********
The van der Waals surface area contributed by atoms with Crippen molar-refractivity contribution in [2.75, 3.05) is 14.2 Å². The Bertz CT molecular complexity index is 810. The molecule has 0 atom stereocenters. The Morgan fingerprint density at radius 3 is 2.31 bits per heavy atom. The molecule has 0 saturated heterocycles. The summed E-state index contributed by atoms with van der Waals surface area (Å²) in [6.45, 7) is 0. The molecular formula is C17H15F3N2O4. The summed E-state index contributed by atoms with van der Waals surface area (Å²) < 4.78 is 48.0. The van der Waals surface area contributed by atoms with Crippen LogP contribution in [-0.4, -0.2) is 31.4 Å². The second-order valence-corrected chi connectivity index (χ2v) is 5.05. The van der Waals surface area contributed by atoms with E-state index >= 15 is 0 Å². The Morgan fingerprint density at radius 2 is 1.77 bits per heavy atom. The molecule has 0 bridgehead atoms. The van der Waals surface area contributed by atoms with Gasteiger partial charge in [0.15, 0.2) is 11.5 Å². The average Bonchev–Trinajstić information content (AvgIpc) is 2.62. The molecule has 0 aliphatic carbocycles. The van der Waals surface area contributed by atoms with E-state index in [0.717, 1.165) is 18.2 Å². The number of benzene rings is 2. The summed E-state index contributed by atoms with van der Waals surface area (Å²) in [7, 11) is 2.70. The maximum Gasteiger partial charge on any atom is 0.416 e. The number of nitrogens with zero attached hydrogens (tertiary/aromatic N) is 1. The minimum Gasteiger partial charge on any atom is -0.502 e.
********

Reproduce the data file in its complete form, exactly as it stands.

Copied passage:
The van der Waals surface area contributed by atoms with Crippen molar-refractivity contribution in [2.75, 3.05) is 14.2 Å². The Bertz CT molecular complexity index is 810. The molecule has 0 atom stereocenters. The Morgan fingerprint density at radius 3 is 2.31 bits per heavy atom. The molecule has 0 saturated heterocycles. The summed E-state index contributed by atoms with van der Waals surface area (Å²) in [6.45, 7) is 0. The molecular formula is C17H15F3N2O4. The summed E-state index contributed by atoms with van der Waals surface area (Å²) < 4.78 is 48.0. The van der Waals surface area contributed by atoms with Crippen LogP contribution in [-0.4, -0.2) is 31.4 Å². The second-order valence-corrected chi connectivity index (χ2v) is 5.05. The van der Waals surface area contributed by atoms with E-state index >= 15 is 0 Å². The Morgan fingerprint density at radius 2 is 1.77 bits per heavy atom. The molecule has 0 bridgehead atoms. The van der Waals surface area contributed by atoms with Gasteiger partial charge in [0.15, 0.2) is 11.5 Å². The average Bonchev–Trinajstić information content (AvgIpc) is 2.62. The molecule has 0 aliphatic carbocycles. The van der Waals surface area contributed by atoms with E-state index in [0.717, 1.165) is 18.2 Å². The number of benzene rings is 2. The summed E-state index contributed by atoms with van der Waals surface area (Å²) in [7, 11) is 2.70. The maximum Gasteiger partial charge on any atom is 0.416 e. The number of nitrogens with zero attached hydrogens (tertiary/aromatic N) is 1. The minimum Gasteiger partial charge on any atom is -0.502 e.